However, separation might exacerbate some challenges for carbon accounting, especially where techniques involve both emissions and negative emissions (such as habitat restoration and BECCS). Avoiding double counting across two distinct regimes for target setting and monitoring of progress would require careful design, and would not be politically trivial. Nonetheless, based on our stakeholder research, we conclude that such downsides are far outweighed by the potential advantages of a separation approach.
The arguments presented here validate previous calls for separating “gross-, and net-negative emissions” (Peters and Geden, 2017). They also suggest a need for a clearer formal separation of target-setting, incentivization, monitoring, and evaluation regimes for negative emissions.
“Going beyond net zero” means not only going further, to achieve net-negative emissions, but also reframing the challenge in ways that avoid the shortcomings of “net-zero” discussed here. Clear separation would expose interests and politics—deliberate efforts to substitute negative emissions for emissions reduction could no longer be hidden behind “net-zero” rhetoric; and the justice implications of who generates residual emissions would become clearer. Clarity would reveal both where negative emissions investment and development is inadequate, and where negative emissions (or future promises thereof) could undermine emissions reduction.
At the center of this problem is the myth that a tonne of CO2 is just a tonne of CO2 and therefore fungible. But a ton of CO2 is an object (or indeed a concept) that is always inextricably embedded in technical, social, and political contexts which make different forms distinctive; for example, because of leakage risk, accounting uncertainty, systemic connection to other emissions, or economic or political interest. Climate justice has long distinguished essential from luxury emissions for both normative and substantive reasons (Shue, 1993). Today, for similar reasons, we need to distinguish negative emissions from emissions reductions.
This study was reviewed and approved by Lancaster University's Faculty of Science and Technology Research Ethics Committee. All subjects gave written informed consent in accordance with the Declaration of Helsinki.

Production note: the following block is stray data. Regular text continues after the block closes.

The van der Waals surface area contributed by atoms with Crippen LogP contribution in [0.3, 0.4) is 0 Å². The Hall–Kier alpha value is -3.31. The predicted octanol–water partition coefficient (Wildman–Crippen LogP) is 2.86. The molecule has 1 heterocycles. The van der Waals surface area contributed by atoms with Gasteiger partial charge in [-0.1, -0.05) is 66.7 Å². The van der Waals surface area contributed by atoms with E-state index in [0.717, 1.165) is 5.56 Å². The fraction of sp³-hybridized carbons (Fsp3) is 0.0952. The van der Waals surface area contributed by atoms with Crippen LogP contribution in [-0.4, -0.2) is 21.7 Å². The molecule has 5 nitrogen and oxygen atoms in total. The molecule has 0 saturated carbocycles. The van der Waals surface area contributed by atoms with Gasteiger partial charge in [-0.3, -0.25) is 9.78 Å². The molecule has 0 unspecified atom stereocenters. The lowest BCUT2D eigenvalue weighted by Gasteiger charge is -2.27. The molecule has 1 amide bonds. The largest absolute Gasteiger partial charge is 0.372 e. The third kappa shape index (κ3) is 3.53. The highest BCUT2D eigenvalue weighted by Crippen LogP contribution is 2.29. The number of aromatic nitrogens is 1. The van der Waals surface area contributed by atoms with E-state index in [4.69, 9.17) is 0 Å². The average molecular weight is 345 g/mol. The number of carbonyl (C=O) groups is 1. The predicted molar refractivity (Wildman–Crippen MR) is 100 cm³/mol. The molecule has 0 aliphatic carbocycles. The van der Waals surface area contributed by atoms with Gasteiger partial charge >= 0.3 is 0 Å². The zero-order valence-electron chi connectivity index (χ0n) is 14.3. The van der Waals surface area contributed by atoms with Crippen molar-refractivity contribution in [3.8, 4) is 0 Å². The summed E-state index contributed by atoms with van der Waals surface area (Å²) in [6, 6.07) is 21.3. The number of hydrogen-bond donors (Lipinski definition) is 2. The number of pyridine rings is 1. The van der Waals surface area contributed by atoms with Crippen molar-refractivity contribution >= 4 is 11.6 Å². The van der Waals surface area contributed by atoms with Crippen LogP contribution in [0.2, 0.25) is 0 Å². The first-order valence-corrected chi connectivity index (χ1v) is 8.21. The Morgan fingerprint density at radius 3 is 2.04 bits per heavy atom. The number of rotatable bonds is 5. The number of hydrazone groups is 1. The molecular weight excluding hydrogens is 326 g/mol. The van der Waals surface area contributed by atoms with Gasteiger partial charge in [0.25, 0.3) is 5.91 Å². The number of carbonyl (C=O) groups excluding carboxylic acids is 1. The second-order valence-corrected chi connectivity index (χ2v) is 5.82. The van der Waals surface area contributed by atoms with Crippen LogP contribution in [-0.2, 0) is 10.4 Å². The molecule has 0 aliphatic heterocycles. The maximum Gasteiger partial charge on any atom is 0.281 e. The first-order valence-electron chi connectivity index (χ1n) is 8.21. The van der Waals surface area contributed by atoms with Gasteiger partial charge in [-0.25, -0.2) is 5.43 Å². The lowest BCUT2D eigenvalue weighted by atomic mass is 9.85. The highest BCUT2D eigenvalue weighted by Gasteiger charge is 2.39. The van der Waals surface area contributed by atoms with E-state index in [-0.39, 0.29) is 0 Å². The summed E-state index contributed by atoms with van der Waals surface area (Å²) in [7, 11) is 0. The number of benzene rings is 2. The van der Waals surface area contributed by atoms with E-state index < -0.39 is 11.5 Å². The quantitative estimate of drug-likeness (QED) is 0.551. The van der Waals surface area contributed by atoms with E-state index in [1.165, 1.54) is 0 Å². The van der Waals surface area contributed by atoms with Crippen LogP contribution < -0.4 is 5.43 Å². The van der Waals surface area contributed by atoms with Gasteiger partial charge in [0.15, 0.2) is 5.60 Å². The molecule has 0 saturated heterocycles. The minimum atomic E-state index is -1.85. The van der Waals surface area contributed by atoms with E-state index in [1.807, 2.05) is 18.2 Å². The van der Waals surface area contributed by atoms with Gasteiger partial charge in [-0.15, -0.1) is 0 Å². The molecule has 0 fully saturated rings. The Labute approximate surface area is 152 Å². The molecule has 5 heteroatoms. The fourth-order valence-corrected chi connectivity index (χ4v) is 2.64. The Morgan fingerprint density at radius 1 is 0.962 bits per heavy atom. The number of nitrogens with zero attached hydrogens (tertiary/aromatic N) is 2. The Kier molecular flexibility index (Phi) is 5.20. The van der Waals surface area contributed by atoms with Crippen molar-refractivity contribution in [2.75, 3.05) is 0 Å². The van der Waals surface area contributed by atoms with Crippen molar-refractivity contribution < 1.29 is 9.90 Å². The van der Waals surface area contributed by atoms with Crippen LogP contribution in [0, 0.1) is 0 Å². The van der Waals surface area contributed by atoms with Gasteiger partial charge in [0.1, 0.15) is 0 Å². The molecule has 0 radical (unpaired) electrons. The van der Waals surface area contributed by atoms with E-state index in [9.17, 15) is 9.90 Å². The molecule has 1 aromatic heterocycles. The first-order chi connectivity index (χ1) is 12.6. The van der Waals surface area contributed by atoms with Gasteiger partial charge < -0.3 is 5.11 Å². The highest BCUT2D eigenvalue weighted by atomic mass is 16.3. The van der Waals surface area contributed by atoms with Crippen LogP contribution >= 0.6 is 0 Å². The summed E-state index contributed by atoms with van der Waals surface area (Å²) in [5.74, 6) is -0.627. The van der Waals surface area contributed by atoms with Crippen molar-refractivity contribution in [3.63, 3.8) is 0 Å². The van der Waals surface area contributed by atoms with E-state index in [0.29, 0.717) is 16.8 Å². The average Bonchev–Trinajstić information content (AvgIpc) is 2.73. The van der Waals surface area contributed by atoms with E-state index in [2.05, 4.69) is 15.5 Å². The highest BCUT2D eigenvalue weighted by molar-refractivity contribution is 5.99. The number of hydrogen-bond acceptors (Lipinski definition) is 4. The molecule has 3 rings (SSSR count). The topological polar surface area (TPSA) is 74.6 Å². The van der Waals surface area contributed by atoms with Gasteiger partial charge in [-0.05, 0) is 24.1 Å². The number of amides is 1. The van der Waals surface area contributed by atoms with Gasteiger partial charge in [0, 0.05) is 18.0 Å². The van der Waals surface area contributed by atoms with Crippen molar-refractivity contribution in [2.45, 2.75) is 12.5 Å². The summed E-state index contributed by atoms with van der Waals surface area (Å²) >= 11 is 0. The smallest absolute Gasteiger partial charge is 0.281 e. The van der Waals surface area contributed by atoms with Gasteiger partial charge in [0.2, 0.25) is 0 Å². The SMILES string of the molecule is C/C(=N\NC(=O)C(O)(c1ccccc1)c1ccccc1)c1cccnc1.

All the authors collectively designed and conducted the deliberative workshops, which were facilitated by RW. DM conducted the interviews and drafted the manuscript. All authors contributed to manuscript revision and read and approved the submitted version.
This research was undertaken with support from grant NE/P019838/1 from the programme Greenhouse Gas Removal from the Atmosphere, funded by NERC, EPSRC, ESRC, BEIS, Met Office & STFC in the UK.
Conflict of Interest Statement
The authors declare that the research was conducted in the absence of any commercial or financial relationships that could be construed as a potential conflict of interest.
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Keywords: negative emissions technologies (NETs), carbon trading, offsetting, target-setting, climate policy
Citation: McLaren DP, Tyfield DP, Willis R, Szerszynski B and Markusson NO (2019) Beyond “Net-Zero”: A Case for Separate Targets for Emissions Reduction and Negative Emissions. Front. Clim. 1:4. doi: 10.3389/fclim.2019.00004
Received: 01 May 2019; Accepted: 07 August 2019;
Published: 21 August 2019.
Edited by:Phil Renforth, Heriot-Watt University, United Kingdom
Reviewed by:Rafael Mattos Dos Santos, University of Guelph, Canada
Phillip Williamson, Natural Environment Research Council (NERC), United Kingdom
Copyright © 2019 McLaren, Tyfield, Willis, Szerszynski and Markusson. This is an open-access article distributed under the terms of the Creative Commons Attribution License (CC BY). The use, distribution or reproduction in other forums is permitted, provided the original author(s) and the copyright owner(s) are credited and that the original publication in this journal is cited, in accordance with accepted academic practice. No use, distribution or reproduction is permitted which does not comply with these terms.
*Correspondence: Duncan P. McLaren, email@example.com